Previously known as the Korean Literature Essay Contest, the Korean Media Essay Contest is held each academic year to promote the thoughtful consumption of Korean media among students at Indiana University and at our partner institutions.
Starting in 2020, the Korean Literature Essay Contest became a collaborative event between IKS and the George Washington University Institute for Korean Studies. In 2022, the contest was expanded to include all forms of Korean media in translation.
Each year, IU IKS and GW IKS select a work of Korean media and invite students to submit a critical essay about the selected piece. First, second, and third-place prizes are awarded based on originality, content, and style.
2022-2023 Korean Media Essay Contest
The Korean Media Essay Contest is open to all undergraduate students at Indiana University Bloomington and at selected partner institutions. Participants will watch the documentary Sa-I-Gu and submit a critical essay of 1,000 to 1,250 words. Click here for the detailed guidelines.
Selected Media: Sa-I-Gu (1993) Documentary
Film by Dai Sil Kim-Gibson
April 29 marks the anniversary of a tragic day in American history. Violence, arson and looting erupted in South Central Los Angeles, sparked by the acquittal of the four policemen who had beaten an African American, Rodney King. During the tragic days of the riot in 1992, Korean Americans suffered about half of the $850 million in property damage, not to mention the emotional and psychological pain. In the days and weeks that followed, media coverage of the upheaval was extensive but rarely presented a fair and in-depth portrayal of the victims. They made the Black/Korean conflict the cause of the crisis, not a symptom. Sa-I-Gu, literally April 29, presents this Los Angeles crisis from the perspectives of Korean women shopkeepers and offers an alternative to mainstream media's inability or refusal to present the voices of victims in human terms but make them issues and numbers. Sa-I-Gu provides a perspective that is essential to discussions on the Los Angeles unrest that brought numerous social issues to the forefront - racism, class divisions, crime, violence, poverty, the urban underclass and political, economic and cultural empowerment. —Center for Asian American Media (CAAM)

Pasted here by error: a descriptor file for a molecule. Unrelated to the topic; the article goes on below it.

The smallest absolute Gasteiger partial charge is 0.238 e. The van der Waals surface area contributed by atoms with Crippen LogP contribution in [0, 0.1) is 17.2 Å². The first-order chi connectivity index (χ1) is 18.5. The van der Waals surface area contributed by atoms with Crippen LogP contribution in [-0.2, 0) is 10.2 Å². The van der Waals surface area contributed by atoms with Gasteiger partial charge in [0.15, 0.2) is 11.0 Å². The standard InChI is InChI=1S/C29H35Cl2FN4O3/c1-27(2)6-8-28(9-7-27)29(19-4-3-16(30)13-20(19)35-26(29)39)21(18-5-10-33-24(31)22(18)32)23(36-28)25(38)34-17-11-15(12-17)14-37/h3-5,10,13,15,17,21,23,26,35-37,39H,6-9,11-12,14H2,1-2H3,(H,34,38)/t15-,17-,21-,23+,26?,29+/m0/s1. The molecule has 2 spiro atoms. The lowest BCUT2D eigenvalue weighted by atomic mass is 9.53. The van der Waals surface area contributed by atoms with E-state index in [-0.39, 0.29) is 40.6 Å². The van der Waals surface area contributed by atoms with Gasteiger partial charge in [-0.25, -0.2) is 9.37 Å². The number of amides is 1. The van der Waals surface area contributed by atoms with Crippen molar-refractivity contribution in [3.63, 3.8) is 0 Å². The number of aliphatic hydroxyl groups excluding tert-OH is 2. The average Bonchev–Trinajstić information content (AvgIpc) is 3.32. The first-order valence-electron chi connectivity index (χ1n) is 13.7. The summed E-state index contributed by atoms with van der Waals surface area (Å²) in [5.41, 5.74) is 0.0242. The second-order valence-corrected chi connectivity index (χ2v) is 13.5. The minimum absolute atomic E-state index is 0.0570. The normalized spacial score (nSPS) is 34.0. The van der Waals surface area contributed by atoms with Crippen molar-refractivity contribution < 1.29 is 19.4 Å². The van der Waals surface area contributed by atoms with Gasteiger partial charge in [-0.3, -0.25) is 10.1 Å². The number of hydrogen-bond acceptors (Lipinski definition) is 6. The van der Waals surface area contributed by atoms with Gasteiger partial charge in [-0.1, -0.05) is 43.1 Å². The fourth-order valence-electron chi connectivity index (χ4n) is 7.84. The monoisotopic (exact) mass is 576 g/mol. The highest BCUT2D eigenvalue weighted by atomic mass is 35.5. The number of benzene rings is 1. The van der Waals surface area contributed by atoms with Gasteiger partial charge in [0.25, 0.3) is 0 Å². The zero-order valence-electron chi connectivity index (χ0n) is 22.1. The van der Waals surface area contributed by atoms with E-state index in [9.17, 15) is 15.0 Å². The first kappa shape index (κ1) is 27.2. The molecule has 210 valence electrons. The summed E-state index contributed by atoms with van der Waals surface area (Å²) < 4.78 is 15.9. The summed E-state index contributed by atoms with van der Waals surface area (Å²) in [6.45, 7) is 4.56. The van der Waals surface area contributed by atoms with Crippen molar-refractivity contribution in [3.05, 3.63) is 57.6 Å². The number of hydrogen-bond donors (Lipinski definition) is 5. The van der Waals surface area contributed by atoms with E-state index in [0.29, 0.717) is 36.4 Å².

Eligible Participants: Undergraduate students currently enrolled at Indiana University Bloomington or at selected partner institutions
Submission deadline: Friday, January 27, 2023
Essay Requirement: A 1,000 - 1,250 word critical essay in English
Program Guidelines: Click here for the detailed guidelines
Prizes: 1st Place: $300 Amazon gift card or gift of equal value
2nd Place: $200 amazon gift card or gift of equal value
3rd Place: $100 Amazon gift card or gift of equal value